Welcome to Johns Hopkins Health Alerts!

"Johns Hopkins Health Alerts is an excellent site and I have recommended it to several of my friends. Thanks again, and keep up the good work!"
  • - D. Ambrosio


This free public service from Johns Hopkins Medicine helps keep you up to date on the latest breakthroughs for the most common medical conditions which prevent healthy aging.

Get the latest news sent straight to your inbox for FREE. Check all the boxes below for the topics that interest you.
We value your privacy and will never rent your email address

Johns Hopkins Health Alert

Ask the Doctor About Cataract Surgery

Comments (0)

As we get older, many of us will be faced with cataract surgery in one or both eyes. Recently, a reader asked us: How long should I wait between eyes if I am going to have cataract surgery in both eyes? Here's what we recommend.

Surgery for cataracts involves removing all or part of the lens and replacing it with an intraocular lens implant (IOL). Cataract removal is the most frequently performed surgery in individuals over age 65 and is considered by many doctors to be the most effective surgical procedure in all of medicine. If the eye is normal except for the cataract, surgery will improve vision in more than 95% of cases.

The standard wait time is long enough for the first eye to heal completely, typically at least two weeks. Ophthalmologists like to wait between cataract surgeries in case there's a serious problem with the first procedure, such as infection. Waiting also allows the surgeon to adjust the procedure for the second eye based on results from the first one. Sometimes, patients change their mind about what type of implant they want to use in the second eye based on results with the first.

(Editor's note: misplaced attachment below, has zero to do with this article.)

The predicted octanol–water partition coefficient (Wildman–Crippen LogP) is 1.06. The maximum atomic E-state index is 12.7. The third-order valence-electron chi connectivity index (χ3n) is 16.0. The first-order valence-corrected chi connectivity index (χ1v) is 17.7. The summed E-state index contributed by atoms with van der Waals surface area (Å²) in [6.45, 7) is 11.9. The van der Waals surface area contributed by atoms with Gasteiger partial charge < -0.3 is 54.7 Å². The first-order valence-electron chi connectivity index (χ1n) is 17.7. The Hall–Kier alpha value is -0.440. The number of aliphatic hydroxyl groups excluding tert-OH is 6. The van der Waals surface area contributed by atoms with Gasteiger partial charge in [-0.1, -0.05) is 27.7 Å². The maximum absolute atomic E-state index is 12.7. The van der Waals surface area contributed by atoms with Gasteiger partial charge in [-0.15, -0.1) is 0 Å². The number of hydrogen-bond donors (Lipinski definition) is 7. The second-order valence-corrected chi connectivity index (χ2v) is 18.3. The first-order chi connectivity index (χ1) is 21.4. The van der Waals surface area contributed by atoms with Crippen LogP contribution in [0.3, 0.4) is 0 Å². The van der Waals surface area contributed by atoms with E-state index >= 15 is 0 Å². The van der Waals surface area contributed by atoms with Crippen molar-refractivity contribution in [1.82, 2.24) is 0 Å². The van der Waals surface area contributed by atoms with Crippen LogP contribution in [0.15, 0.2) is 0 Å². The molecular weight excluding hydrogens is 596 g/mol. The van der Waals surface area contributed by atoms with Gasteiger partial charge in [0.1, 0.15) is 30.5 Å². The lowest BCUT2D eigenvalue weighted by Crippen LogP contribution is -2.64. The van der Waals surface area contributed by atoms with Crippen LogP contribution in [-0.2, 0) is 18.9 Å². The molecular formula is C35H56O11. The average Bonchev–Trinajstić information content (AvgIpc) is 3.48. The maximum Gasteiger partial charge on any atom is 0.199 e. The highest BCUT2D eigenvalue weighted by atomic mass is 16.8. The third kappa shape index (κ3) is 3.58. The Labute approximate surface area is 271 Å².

Although waiting at least a few weeks between cataract surgeries is standard, sometimes it makes sense to perform both procedures within a shorter period. For example, if the patient is very near-sighted or far-sighted before cataract surgery, the large difference in vision between the two eyes after the first surgery can leave the patient feeling imbalanced. Performing cataract surgery in both eyes on the same day is done only under extremely rare circumstances because of the danger of exposing both eyes to surgical risk at the same time.

Posted in Vision on September 17, 2010
Reviewed January 2011


Medical Disclaimer: This information is not intended to substitute for the advice of a physician. Click here for additional information: Johns Hopkins Health Alerts Disclaimer


Notify Me

Would you like us to inform you when we post new Vision Health Alerts?

Post a Comment

Comments

Health Alerts registered users may post comments and share experiences here at their own discretion. We regret that questions on individual health concerns to the Johns Hopkins editors cannot be answered in this space.

The views expressed here do not constitute medical advice, and do not represent the position of Johns Hopkins Medicine or Remedy Health Media, LLC, which has no responsibility for any comments posted on this site.


Post a Comment


Already a subscriber?

Login

Forgot your password?

New to Johns Hopkins Health Alerts?

Register to submit your comments.

(example: yourname@domain.com)

Customer Service

Registered Users Log-in:

Forgot Password?

Become a Registered User!
It's fast and FREE!
The Benefits of Being a Registered User

Health Topic Pages

  • Health Alert
  • Special Report

What is this?

XML